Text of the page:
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I'd just gotten this book last week, started it, and had every intention of reading it, despite the fact that I've never been able to finish any of Susan Sontag's other books, and despite the fact that she plagiarized her last novel, In America.  Then I read this essay by Ms Sontag in The New Yorker :

    The disconnect between last Tuesday's monstrous dose of reality and the self-righteous drivel and
    outright deceptions being peddled by public figures and TV commentators is startling, depressing.
    The voices licensed to follow the event seem to have joined together in a campaign to infantilize
    the public.  Where is the acknowledgment that this was not a "cowardly" attack on "civilization" or
    "liberty" or "humanity" or "the free world" but an attack on the world's self-proclaimed
    superpower, undertaken as a consequence of specific American alliances and actions? How many
    citizens are aware of the ongoing American bombing of Iraq? And if the word "cowardly" is to be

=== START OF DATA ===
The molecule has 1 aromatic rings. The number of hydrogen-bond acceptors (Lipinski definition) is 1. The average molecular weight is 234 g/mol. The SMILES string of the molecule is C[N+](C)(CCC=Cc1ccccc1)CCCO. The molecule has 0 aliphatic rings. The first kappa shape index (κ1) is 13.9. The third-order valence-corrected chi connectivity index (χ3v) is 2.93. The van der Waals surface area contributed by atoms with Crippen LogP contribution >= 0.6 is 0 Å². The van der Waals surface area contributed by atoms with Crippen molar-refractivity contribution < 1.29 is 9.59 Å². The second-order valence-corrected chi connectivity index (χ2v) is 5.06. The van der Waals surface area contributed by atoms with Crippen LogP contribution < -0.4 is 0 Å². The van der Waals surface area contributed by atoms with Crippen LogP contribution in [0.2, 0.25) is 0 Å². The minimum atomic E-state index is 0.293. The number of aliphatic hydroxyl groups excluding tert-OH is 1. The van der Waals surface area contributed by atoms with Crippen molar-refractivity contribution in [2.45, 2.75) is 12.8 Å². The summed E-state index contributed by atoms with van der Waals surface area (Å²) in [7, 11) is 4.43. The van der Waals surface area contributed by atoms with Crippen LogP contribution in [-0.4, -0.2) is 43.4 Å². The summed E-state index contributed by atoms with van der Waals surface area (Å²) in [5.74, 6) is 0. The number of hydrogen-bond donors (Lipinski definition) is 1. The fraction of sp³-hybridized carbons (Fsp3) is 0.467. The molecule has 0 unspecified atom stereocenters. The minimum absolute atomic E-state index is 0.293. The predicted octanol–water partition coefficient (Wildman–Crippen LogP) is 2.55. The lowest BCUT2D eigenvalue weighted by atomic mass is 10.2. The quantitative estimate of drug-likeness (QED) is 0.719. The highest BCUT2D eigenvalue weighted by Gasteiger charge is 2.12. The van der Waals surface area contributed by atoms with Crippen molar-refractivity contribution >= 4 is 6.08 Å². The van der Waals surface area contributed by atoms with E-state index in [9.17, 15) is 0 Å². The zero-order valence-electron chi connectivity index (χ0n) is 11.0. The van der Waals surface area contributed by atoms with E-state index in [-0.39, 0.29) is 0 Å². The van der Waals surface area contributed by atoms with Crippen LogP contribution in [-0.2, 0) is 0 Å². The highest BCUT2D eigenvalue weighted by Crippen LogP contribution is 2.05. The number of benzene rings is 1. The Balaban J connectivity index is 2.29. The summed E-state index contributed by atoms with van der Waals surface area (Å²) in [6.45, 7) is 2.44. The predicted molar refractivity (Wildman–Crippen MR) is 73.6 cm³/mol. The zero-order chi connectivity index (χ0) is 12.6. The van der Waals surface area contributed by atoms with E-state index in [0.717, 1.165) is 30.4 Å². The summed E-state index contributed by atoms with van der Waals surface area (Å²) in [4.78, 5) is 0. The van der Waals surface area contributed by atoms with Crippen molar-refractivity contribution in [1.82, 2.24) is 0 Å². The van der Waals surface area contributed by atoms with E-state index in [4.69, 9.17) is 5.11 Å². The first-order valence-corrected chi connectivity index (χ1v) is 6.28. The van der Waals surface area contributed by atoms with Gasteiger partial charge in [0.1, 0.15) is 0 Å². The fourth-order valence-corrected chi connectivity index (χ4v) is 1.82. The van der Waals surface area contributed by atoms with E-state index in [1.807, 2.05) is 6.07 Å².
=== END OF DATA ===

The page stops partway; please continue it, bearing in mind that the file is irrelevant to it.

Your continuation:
used, it might be more aptly applied to those who kill from beyond the range of retaliation, high in
    the sky, than to those willing to die themselves in order to kill others. In the matter of courage (a
    morally neutral virtue): whatever may be said of the perpetrators of Tuesday's slaughter, they were
    not cowards.

    Our leaders are bent on convincing us that everything is O.K. America is not afraid. Our spirit is
    unbroken, although this was a day that will live in infamy and America is now at war. But
    everything is not O.K. And this was not Pearl Harbor. We have a robotic President who assures us
    that America still stands tall. A wide spectrum of public figures, in and out of office, who are
    strongly opposed to the policies being pursued abroad by this Administration apparently feel free to
    say nothing more than that they stand united behind President Bush. A lot of thinking needs to be
    done, and perhaps is being done in Washington and elsewhere, about the ineptitude of American
    intelligence and counter-intelligence, about options available to American foreign policy,
    particularly in the Middle East, and about what constitutes a smart program of military defense.
    But the public is not being asked to bear much of the burden of reality. The unanimously
    applauded, self-congratulatory bromides of a Soviet Party Congress seemed contemptible. The
    unanimity of the sanctimonious, reality-concealing rhetoric spouted by American officials and
    media commentators in recent days seems, well, unworthy of a mature democracy.